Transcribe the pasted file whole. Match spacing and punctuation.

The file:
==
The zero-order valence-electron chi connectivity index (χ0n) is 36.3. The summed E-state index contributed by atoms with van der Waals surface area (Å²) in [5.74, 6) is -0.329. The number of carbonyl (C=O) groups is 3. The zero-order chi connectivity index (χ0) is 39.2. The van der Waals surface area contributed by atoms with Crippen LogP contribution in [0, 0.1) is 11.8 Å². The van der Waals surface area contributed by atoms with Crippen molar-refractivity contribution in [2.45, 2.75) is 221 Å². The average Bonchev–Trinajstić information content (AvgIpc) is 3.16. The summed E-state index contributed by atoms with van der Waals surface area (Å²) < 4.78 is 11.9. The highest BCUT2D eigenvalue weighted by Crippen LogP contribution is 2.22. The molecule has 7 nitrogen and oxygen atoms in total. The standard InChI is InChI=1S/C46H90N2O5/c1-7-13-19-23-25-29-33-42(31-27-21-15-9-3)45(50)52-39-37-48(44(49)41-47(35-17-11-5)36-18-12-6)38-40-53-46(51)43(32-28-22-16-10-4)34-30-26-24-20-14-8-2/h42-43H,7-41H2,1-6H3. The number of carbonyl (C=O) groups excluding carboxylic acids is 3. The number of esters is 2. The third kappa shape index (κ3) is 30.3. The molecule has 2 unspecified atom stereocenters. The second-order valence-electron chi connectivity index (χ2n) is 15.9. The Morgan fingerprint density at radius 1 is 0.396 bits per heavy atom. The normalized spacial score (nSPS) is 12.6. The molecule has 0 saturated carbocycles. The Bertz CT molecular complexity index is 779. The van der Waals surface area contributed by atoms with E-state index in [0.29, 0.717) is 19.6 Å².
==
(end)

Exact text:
The zero-order valence-electron chi connectivity index (χ0n) is 36.3. The summed E-state index contributed by atoms with van der Waals surface area (Å²) in [5.74, 6) is -0.329. The number of carbonyl (C=O) groups is 3. The zero-order chi connectivity index (χ0) is 39.2. The van der Waals surface area contributed by atoms with Crippen LogP contribution in [0, 0.1) is 11.8 Å². The van der Waals surface area contributed by atoms with Crippen molar-refractivity contribution in [2.45, 2.75) is 221 Å². The average Bonchev–Trinajstić information content (AvgIpc) is 3.16. The summed E-state index contributed by atoms with van der Waals surface area (Å²) < 4.78 is 11.9. The highest BCUT2D eigenvalue weighted by Crippen LogP contribution is 2.22. The molecule has 7 nitrogen and oxygen atoms in total. The standard InChI is InChI=1S/C46H90N2O5/c1-7-13-19-23-25-29-33-42(31-27-21-15-9-3)45(50)52-39-37-48(44(49)41-47(35-17-11-5)36-18-12-6)38-40-53-46(51)43(32-28-22-16-10-4)34-30-26-24-20-14-8-2/h42-43H,7-41H2,1-6H3. The number of carbonyl (C=O) groups excluding carboxylic acids is 3. The number of esters is 2. The third kappa shape index (κ3) is 30.3. The molecule has 2 unspecified atom stereocenters. The second-order valence-electron chi connectivity index (χ2n) is 15.9. The Morgan fingerprint density at radius 1 is 0.396 bits per heavy atom. The normalized spacial score (nSPS) is 12.6. The molecule has 0 saturated carbocycles. The Bertz CT molecular complexity index is 779. The van der Waals surface area contributed by atoms with E-state index in [0.29, 0.717) is 19.6 Å².